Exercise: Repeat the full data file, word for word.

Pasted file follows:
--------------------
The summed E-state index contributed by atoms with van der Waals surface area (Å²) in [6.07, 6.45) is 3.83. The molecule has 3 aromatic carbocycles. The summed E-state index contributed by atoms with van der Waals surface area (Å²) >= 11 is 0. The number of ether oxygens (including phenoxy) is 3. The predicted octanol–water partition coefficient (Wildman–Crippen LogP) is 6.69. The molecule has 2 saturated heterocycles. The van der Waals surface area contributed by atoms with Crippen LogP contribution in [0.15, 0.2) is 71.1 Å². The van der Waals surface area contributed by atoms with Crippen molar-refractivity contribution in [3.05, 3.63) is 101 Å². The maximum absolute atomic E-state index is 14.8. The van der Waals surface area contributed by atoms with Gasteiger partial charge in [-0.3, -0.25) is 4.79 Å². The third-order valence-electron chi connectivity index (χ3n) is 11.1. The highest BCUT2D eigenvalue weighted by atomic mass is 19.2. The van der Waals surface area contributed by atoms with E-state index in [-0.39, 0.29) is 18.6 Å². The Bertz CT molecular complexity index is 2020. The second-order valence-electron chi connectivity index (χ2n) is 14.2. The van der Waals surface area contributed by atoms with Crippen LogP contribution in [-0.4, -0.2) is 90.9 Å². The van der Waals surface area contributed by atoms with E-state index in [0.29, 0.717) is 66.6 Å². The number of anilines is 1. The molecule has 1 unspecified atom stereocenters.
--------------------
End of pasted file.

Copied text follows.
The summed E-state index contributed by atoms with van der Waals surface area (Å²) in [6.07, 6.45) is 3.83. The molecule has 3 aromatic carbocycles. The summed E-state index contributed by atoms with van der Waals surface area (Å²) >= 11 is 0. The number of ether oxygens (including phenoxy) is 3. The predicted octanol–water partition coefficient (Wildman–Crippen LogP) is 6.69. The molecule has 2 saturated heterocycles. The van der Waals surface area contributed by atoms with Crippen LogP contribution in [0.15, 0.2) is 71.1 Å². The van der Waals surface area contributed by atoms with Crippen molar-refractivity contribution in [3.05, 3.63) is 101 Å². The maximum absolute atomic E-state index is 14.8. The van der Waals surface area contributed by atoms with Gasteiger partial charge in [-0.3, -0.25) is 4.79 Å². The third-order valence-electron chi connectivity index (χ3n) is 11.1. The highest BCUT2D eigenvalue weighted by atomic mass is 19.2. The van der Waals surface area contributed by atoms with E-state index in [-0.39, 0.29) is 18.6 Å². The Bertz CT molecular complexity index is 2020. The second-order valence-electron chi connectivity index (χ2n) is 14.2. The van der Waals surface area contributed by atoms with Crippen LogP contribution in [-0.4, -0.2) is 90.9 Å². The van der Waals surface area contributed by atoms with E-state index in [0.29, 0.717) is 66.6 Å². The number of anilines is 1. The molecule has 1 unspecified atom stereocenters.